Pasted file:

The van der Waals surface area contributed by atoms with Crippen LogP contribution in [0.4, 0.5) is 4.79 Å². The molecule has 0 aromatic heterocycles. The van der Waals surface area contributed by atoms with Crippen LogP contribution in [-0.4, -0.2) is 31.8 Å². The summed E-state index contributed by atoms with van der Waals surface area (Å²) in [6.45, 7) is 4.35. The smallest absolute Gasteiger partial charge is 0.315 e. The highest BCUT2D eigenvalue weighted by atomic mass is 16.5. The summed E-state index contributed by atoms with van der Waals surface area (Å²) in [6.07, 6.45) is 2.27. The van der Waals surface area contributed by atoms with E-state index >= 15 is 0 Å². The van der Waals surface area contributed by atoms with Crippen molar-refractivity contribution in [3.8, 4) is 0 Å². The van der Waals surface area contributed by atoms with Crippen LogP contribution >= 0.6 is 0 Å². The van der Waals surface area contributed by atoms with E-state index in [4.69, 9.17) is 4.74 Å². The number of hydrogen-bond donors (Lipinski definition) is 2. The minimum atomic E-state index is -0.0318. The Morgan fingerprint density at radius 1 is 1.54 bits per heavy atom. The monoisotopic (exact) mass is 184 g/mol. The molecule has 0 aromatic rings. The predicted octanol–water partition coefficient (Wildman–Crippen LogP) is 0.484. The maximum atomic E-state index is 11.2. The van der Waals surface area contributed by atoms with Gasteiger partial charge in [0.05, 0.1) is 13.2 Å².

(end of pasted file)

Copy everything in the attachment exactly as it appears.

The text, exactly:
The van der Waals surface area contributed by atoms with Crippen LogP contribution in [0.4, 0.5) is 4.79 Å². The molecule has 0 aromatic heterocycles. The van der Waals surface area contributed by atoms with Crippen LogP contribution in [-0.4, -0.2) is 31.8 Å². The summed E-state index contributed by atoms with van der Waals surface area (Å²) in [6.45, 7) is 4.35. The smallest absolute Gasteiger partial charge is 0.315 e. The highest BCUT2D eigenvalue weighted by atomic mass is 16.5. The summed E-state index contributed by atoms with van der Waals surface area (Å²) in [6.07, 6.45) is 2.27. The van der Waals surface area contributed by atoms with E-state index >= 15 is 0 Å². The van der Waals surface area contributed by atoms with Crippen molar-refractivity contribution in [3.8, 4) is 0 Å². The van der Waals surface area contributed by atoms with Crippen LogP contribution >= 0.6 is 0 Å². The van der Waals surface area contributed by atoms with E-state index in [4.69, 9.17) is 4.74 Å². The number of hydrogen-bond donors (Lipinski definition) is 2. The minimum atomic E-state index is -0.0318. The Morgan fingerprint density at radius 1 is 1.54 bits per heavy atom. The monoisotopic (exact) mass is 184 g/mol. The molecule has 0 aromatic rings. The predicted octanol–water partition coefficient (Wildman–Crippen LogP) is 0.484. The maximum atomic E-state index is 11.2. The van der Waals surface area contributed by atoms with Gasteiger partial charge in [0.05, 0.1) is 13.2 Å².